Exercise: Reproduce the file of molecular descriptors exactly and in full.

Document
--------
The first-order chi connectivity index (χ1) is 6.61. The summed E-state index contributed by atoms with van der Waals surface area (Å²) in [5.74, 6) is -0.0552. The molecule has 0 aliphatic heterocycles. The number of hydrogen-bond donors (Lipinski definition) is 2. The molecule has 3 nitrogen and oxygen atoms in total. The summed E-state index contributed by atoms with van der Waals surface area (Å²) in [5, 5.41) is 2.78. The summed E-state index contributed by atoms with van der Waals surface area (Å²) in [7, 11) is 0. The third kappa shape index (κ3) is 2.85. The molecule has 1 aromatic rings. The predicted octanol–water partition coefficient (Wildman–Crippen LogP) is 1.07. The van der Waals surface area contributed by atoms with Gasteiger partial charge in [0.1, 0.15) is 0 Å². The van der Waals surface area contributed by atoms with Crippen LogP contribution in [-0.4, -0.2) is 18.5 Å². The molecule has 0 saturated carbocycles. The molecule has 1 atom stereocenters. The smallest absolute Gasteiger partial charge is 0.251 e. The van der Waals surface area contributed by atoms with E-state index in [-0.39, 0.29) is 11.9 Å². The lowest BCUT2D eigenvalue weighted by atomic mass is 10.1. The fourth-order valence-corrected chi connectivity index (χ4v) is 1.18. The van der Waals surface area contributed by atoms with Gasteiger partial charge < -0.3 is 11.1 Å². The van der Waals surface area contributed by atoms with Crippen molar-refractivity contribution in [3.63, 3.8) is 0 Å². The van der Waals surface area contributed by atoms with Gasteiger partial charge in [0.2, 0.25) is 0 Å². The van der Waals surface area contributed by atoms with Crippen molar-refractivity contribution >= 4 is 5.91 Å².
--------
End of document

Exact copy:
The first-order chi connectivity index (χ1) is 6.61. The summed E-state index contributed by atoms with van der Waals surface area (Å²) in [5.74, 6) is -0.0552. The molecule has 0 aliphatic heterocycles. The number of hydrogen-bond donors (Lipinski definition) is 2. The molecule has 3 nitrogen and oxygen atoms in total. The summed E-state index contributed by atoms with van der Waals surface area (Å²) in [5, 5.41) is 2.78. The summed E-state index contributed by atoms with van der Waals surface area (Å²) in [7, 11) is 0. The third kappa shape index (κ3) is 2.85. The molecule has 1 aromatic rings. The predicted octanol–water partition coefficient (Wildman–Crippen LogP) is 1.07. The van der Waals surface area contributed by atoms with Gasteiger partial charge in [0.1, 0.15) is 0 Å². The van der Waals surface area contributed by atoms with Crippen LogP contribution in [-0.4, -0.2) is 18.5 Å². The molecule has 0 saturated carbocycles. The molecule has 1 atom stereocenters. The smallest absolute Gasteiger partial charge is 0.251 e. The van der Waals surface area contributed by atoms with E-state index in [-0.39, 0.29) is 11.9 Å². The lowest BCUT2D eigenvalue weighted by atomic mass is 10.1. The fourth-order valence-corrected chi connectivity index (χ4v) is 1.18. The van der Waals surface area contributed by atoms with Gasteiger partial charge < -0.3 is 11.1 Å². The van der Waals surface area contributed by atoms with Crippen molar-refractivity contribution in [3.63, 3.8) is 0 Å². The van der Waals surface area contributed by atoms with Gasteiger partial charge in [0.2, 0.25) is 0 Å². The van der Waals surface area contributed by atoms with Crippen molar-refractivity contribution >= 4 is 5.91 Å².